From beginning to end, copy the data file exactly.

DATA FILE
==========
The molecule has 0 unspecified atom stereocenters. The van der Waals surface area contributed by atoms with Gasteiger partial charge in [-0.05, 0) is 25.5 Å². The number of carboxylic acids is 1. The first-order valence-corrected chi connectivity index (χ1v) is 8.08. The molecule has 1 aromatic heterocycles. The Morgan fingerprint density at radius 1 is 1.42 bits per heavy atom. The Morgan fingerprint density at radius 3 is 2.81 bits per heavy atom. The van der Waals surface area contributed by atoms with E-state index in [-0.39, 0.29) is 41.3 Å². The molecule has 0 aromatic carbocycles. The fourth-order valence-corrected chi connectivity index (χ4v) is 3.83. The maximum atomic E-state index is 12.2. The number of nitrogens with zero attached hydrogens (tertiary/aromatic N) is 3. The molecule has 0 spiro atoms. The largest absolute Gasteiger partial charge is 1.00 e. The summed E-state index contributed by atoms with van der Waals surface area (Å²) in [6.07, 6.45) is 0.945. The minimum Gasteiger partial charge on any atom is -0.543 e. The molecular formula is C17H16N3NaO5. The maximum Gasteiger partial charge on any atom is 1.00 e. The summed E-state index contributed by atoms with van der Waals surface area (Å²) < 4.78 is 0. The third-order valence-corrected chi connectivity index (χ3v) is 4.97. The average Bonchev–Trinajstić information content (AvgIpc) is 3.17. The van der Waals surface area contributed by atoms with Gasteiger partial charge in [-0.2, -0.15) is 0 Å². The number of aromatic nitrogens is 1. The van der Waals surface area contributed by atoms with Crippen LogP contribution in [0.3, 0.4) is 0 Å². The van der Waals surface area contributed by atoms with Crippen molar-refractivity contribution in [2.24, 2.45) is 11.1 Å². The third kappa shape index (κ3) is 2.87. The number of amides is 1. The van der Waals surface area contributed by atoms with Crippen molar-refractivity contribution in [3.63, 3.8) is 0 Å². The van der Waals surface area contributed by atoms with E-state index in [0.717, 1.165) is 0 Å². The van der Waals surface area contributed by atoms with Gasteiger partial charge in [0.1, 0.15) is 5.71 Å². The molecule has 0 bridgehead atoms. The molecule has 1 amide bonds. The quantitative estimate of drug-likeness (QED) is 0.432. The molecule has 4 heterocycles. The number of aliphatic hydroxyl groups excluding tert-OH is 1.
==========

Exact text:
The molecule has 0 unspecified atom stereocenters. The van der Waals surface area contributed by atoms with Gasteiger partial charge in [-0.05, 0) is 25.5 Å². The number of carboxylic acids is 1. The first-order valence-corrected chi connectivity index (χ1v) is 8.08. The molecule has 1 aromatic heterocycles. The Morgan fingerprint density at radius 1 is 1.42 bits per heavy atom. The Morgan fingerprint density at radius 3 is 2.81 bits per heavy atom. The van der Waals surface area contributed by atoms with E-state index in [-0.39, 0.29) is 41.3 Å². The molecule has 0 aromatic carbocycles. The fourth-order valence-corrected chi connectivity index (χ4v) is 3.83. The maximum atomic E-state index is 12.2. The number of nitrogens with zero attached hydrogens (tertiary/aromatic N) is 3. The molecule has 0 spiro atoms. The largest absolute Gasteiger partial charge is 1.00 e. The summed E-state index contributed by atoms with van der Waals surface area (Å²) in [6.07, 6.45) is 0.945. The minimum Gasteiger partial charge on any atom is -0.543 e. The molecular formula is C17H16N3NaO5. The maximum Gasteiger partial charge on any atom is 1.00 e. The summed E-state index contributed by atoms with van der Waals surface area (Å²) < 4.78 is 0. The third-order valence-corrected chi connectivity index (χ3v) is 4.97. The average Bonchev–Trinajstić information content (AvgIpc) is 3.17. The van der Waals surface area contributed by atoms with Gasteiger partial charge in [-0.2, -0.15) is 0 Å². The number of aromatic nitrogens is 1. The van der Waals surface area contributed by atoms with Crippen LogP contribution in [0.3, 0.4) is 0 Å². The van der Waals surface area contributed by atoms with Crippen molar-refractivity contribution in [2.24, 2.45) is 11.1 Å². The third kappa shape index (κ3) is 2.87. The number of amides is 1. The van der Waals surface area contributed by atoms with Crippen molar-refractivity contribution in [3.63, 3.8) is 0 Å². The van der Waals surface area contributed by atoms with E-state index in [0.717, 1.165) is 0 Å². The van der Waals surface area contributed by atoms with Gasteiger partial charge in [0.1, 0.15) is 5.71 Å². The molecule has 0 bridgehead atoms. The molecule has 1 amide bonds. The quantitative estimate of drug-likeness (QED) is 0.432. The molecule has 4 heterocycles. The number of aliphatic hydroxyl groups excluding tert-OH is 1.